Last Call — A prime-time read of what’s going down in Florida politics.
Two Florida Congressmen will take the stage Tuesday for a debate over who would best represent the 2nd Congressional District in North Florida.
U.S. Reps. Neal Dunn and Al Lawson will square up for the opening tip-off at noon at the Donald L. Tucker Civic Center. The race is Florida’s only U.S. House race between two incumbents following this year’s redistricting process and one of only two such races nationwide during the General Election.
City & State Florida’s Jim Rosica, who will moderate the debate hosted by the Capital Tiger Bay Club, calls it a tough situation for both candidates. Lawson has been respectful to Dunn — blaming Gov. Ron DeSantis for grouping them together by eliminating his prior minority access district — and Dunn has called Lawson “a nice guy,” Rosica told Florida Politics.
“But I don’t think ‘Big Al’ will be reticent tomorrow to highlight the policy differences between himself and his GOP opponent, such as whether Dunn’s conservatism will play in places like majority-Black and Democratic Gadsden County. And Dunn will no doubt bring up whether Lawson’s politics match the new CD 2 as a whole,” Rosica said. “I think both men likely will go into this forum with the mindset that it’s the political fight of their careers.”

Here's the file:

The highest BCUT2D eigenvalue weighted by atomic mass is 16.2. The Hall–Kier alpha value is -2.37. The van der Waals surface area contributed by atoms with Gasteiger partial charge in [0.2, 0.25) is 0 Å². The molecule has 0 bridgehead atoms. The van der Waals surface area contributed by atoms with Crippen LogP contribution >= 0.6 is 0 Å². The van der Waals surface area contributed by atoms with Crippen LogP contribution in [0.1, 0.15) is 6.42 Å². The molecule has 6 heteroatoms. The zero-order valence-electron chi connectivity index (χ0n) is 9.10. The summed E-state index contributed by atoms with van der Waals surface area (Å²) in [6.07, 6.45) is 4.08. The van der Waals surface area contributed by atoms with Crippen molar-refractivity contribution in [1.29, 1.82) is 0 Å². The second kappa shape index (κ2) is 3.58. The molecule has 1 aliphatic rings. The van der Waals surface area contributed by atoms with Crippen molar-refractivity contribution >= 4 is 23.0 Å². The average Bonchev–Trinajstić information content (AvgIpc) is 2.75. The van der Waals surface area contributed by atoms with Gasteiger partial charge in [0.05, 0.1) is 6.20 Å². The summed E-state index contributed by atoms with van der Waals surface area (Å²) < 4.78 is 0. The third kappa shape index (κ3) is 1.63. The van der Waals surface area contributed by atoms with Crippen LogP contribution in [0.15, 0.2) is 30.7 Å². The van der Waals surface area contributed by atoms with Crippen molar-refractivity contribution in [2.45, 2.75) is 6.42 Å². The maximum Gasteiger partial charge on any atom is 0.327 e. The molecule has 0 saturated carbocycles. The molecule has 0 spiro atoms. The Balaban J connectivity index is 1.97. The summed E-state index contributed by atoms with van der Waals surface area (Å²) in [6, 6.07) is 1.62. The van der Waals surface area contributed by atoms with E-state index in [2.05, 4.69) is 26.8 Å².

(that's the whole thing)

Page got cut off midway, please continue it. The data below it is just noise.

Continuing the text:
Dunn likely holds the advantage in CD 2, given Republicans’ past performance in the area. Had the district existed last decade, former President Donald Trump would have carried the district by more than 11 percentage points in 2020 and Gov. Ron DeSantis would have taken it by nearly 8 points in 2018.
FiveThirtyEight gives Dunn a 98% chance to win and predicts a 14-point margin. The most recent polling, from four weeks ago, shows Dunn up by 6 points.
Despite Lawson’s uphill battle, the new seat isn’t entirely out of reach for Democrats. Former U.S. Rep. Gwen Graham flipped a similarly drawn seat blue in 2014, a year Republicans gained a net 13 seats in the House and won the generic ballot by nearly 6 points.
However, some election pundits believe Florida has grown redder in recent years, particularly given Trump’s 2020 victory in Florida and the possibility of politically motivated relocations to the Sunshine State under DeSantis.
More crucially, national Democratic forces are seemingly unwilling to spend big in CD 2. Last month, Lawson told POLITICO the Democratic Congressional Campaign Committee wasn’t going to play in his race, and fellow members of the Congressional Black Caucus criticized the DCCC for not showing support for a loyal member.
Although the candidates have served in Congress since 2016, both are electorally unproven at the congressional level given the prior partisan leanings of their respective old districts. Tomorrow will be an opportunity for each to show how competitive they and their parties are in the next decade of North Florida politics.
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